Why Happiness Is the Secret Ingredient of Workplace Safety

Several human factors, like fatigue and complacency, are immediately identifiable as safety risks. Others are less so. This is why this article on considering happiness in a human factors management strategy is so eye-opening.

Many safety professionals have a general understanding of human factors. And they also believe in the power of engagement (which, as the article points out, is really just another word for on-the-job happiness). But fewer EHS folks recognize how these two concepts dovetail in the workplace.

As the article concludes: “Happiness creates far more than these six pathways to higher safety outlined here. It sparks innovation, making manufacturing processes simpler and safer. It creates greater trust in leaders, greater belief that safety really does come before production, and therefore greater willingness to hit stop before a serious break. It feeds the willingness to comply with safety protocols rather than disregard what the company has requested. And overall, it leads to people, who of course don’t want to get hurt, through dozens of difficult-to-document causal connections, being better at actually avoiding the catastrophic.”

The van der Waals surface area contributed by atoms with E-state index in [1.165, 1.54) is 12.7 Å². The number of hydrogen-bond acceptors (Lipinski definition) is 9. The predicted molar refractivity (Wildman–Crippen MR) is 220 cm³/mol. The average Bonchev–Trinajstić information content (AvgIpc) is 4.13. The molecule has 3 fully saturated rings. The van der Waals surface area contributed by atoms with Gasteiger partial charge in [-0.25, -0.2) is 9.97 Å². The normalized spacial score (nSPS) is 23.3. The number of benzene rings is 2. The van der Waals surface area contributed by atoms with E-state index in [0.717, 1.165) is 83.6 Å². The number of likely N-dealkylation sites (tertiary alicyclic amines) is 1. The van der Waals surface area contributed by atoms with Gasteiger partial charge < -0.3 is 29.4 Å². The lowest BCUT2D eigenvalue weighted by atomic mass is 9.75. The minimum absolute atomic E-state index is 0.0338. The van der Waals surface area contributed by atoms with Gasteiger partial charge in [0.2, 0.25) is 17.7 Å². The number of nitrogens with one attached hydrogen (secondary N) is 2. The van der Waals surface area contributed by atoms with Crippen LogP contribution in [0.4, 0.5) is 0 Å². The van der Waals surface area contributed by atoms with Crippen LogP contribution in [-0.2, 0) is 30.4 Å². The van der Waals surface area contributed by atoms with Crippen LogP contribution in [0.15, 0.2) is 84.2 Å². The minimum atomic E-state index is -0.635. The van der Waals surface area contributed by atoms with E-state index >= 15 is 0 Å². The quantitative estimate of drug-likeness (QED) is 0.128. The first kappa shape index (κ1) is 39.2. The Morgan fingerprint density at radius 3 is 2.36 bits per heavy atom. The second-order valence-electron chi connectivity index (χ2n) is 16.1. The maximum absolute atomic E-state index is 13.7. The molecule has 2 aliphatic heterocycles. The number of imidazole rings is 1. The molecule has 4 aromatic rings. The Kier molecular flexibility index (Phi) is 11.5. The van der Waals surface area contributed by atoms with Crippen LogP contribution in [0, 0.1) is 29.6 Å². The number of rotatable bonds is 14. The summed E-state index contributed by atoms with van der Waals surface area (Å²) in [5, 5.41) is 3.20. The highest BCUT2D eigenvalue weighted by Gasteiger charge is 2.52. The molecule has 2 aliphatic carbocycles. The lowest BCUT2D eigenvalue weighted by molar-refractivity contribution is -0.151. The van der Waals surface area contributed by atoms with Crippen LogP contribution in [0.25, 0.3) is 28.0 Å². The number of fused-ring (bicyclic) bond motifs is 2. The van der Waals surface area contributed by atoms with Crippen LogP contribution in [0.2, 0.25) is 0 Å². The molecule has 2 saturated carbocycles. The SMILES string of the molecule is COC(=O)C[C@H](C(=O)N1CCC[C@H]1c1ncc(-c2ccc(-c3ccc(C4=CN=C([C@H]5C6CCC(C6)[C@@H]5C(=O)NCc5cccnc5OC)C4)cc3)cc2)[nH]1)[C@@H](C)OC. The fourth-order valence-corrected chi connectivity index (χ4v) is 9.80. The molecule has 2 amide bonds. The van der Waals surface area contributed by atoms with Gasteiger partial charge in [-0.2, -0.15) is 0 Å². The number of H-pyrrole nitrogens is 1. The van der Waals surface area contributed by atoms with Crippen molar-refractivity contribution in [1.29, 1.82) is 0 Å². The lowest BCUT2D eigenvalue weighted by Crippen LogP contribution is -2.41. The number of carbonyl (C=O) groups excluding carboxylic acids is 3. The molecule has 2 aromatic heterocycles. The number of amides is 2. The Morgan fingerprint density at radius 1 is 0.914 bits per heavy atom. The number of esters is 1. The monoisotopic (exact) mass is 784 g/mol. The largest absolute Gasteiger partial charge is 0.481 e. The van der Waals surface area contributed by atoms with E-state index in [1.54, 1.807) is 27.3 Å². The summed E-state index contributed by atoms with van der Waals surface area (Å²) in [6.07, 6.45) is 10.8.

The value of happiness is clear in terms of both safety and productivity. But to make it happen, you need to start thinking in terms of human factors management. This includes helping supervisors develop the skills to take an individual approach to managing employees, and making sure that employees feel like they can voice safety concerns when they arise.

The Supervisor’s Crucial Role in Safety Performance

Supervisors are a huge factor in determining safety outcomes for their crew.  So it should come as no surprise that they also play a huge role in managing human factors. According to this article about how shift supervisors affect safety performance, one of the key techniques of human factors management strategies is to empower frontline leaders.